As mentioned in a prior blog post and The ParagraphFour Book, the Federal Trade Commission started a fresh attack on settlements in a Paragraph IV case, and the Fifth Circuit Court of Appeals was willing to oblige.
This attack involved a settlement that used a contingent payment. As I had reported, “the FTC challenged a settlement between Endo and IMPAX Labs over Opana ER(r)(oxymorphone). There was no reverse payment in this deal. Instead, the FTC focused on the ‘transfer of value.’ Endo agreed not to launch an authorized generic while IMPAX was on the market for its first 180 days.”
In addition, IMPAX agreed to a no-sooner-than launch date, and Endo agreed to a contingent payment to IMPAX — if it destroyed the Opana ER market. There was an additional separate development agreement where Endo agreed to make milestone payments to IMPAX to develop a new drug with the parties sharing profits if the drug made it to market. Last June, the FTC, in its own agency hearing, declared such an arrangement unlawful.
Court of Appeals Agrees
Last month, the 5th Circuit Court of Appeals affirmed that the arrangement was unlawful. IMPAX had received $102M in contingent payments which the Court of Appeals thought was just too much.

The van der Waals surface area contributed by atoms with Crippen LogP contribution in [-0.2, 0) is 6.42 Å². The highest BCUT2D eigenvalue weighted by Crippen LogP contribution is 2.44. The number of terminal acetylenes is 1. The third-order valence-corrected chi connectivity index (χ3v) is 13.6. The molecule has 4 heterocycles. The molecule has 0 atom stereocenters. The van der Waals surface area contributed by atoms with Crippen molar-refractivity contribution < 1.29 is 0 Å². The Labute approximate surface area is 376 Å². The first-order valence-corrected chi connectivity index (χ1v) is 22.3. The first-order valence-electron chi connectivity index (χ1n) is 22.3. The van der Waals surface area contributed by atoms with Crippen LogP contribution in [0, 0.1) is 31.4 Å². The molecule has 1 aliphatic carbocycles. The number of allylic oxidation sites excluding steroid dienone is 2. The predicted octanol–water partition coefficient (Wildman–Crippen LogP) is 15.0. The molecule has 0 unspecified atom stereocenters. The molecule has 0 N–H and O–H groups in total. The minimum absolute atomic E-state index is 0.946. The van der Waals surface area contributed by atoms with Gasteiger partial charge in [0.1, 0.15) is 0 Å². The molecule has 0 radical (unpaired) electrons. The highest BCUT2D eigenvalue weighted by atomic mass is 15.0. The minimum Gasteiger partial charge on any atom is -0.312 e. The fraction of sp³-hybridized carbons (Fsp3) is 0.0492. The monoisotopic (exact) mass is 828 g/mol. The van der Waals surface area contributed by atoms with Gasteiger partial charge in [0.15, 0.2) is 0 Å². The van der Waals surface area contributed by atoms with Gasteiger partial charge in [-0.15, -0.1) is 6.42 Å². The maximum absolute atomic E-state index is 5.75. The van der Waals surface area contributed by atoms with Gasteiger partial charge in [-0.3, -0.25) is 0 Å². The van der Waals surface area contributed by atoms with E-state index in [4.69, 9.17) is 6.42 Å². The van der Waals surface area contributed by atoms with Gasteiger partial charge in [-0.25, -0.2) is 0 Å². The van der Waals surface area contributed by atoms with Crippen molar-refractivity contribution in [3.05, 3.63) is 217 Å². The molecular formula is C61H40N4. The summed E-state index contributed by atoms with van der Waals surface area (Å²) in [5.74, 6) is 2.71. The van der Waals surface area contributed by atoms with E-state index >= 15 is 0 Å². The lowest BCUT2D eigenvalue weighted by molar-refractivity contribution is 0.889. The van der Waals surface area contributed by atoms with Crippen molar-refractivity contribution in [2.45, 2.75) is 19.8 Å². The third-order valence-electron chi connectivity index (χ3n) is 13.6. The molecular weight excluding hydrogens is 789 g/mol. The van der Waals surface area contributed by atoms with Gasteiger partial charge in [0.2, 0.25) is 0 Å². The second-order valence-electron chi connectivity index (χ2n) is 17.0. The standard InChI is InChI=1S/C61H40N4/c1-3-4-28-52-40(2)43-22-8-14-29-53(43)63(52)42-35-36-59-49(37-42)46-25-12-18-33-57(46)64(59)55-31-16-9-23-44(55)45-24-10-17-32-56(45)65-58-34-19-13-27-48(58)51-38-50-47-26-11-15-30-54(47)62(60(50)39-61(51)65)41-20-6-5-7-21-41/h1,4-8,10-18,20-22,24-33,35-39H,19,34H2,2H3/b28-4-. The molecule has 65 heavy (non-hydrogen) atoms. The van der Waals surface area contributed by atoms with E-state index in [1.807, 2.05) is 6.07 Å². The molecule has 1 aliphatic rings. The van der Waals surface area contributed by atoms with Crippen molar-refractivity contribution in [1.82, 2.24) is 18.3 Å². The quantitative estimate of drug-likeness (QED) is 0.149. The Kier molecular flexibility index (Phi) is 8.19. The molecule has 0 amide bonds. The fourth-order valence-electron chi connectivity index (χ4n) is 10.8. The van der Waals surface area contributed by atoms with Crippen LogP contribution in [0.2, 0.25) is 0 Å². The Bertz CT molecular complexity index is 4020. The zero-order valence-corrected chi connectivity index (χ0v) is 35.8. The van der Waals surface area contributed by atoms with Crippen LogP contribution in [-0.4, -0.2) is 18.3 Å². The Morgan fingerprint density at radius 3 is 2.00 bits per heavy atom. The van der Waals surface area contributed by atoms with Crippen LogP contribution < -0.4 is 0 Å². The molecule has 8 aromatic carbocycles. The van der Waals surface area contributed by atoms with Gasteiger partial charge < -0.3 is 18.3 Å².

IMPAX presented three glaring facts: Endo removed the original and reformulated Opana ER products from the market, the IMPAX generic is the only product the market, and courts upheld later patents Endo obtained as being valid. In other words, Endo makes no money from this product although it has a strong set of patents.
The Court of Appeals brushed these things aside, noting that the strength of the underlying patents make no difference and that what actually happens in the marketplace is really irrelevant. The Court concluded that the important question is whether the settlement has the “potential for anticompetitive effects.”
Doesn’t everything have potential?
It appears that the Court of Appeals has offered up a pretty vague standard, hasn’t it? Don’t most things have potential (like a child, stock portfolio, or new pair of shoes)? Can’t anyone can sit around figuring ways to argue any PIV settlement has a potential to cause anticompetitive harm? “Gee, if this happens (regardless of how remote), then consumers are hurt.”
I doubt this case will end the court decisions, and they will likely be at odds with one another (as they did before). But in the meantime, best of luck to practitioners in drafting settlement agreements.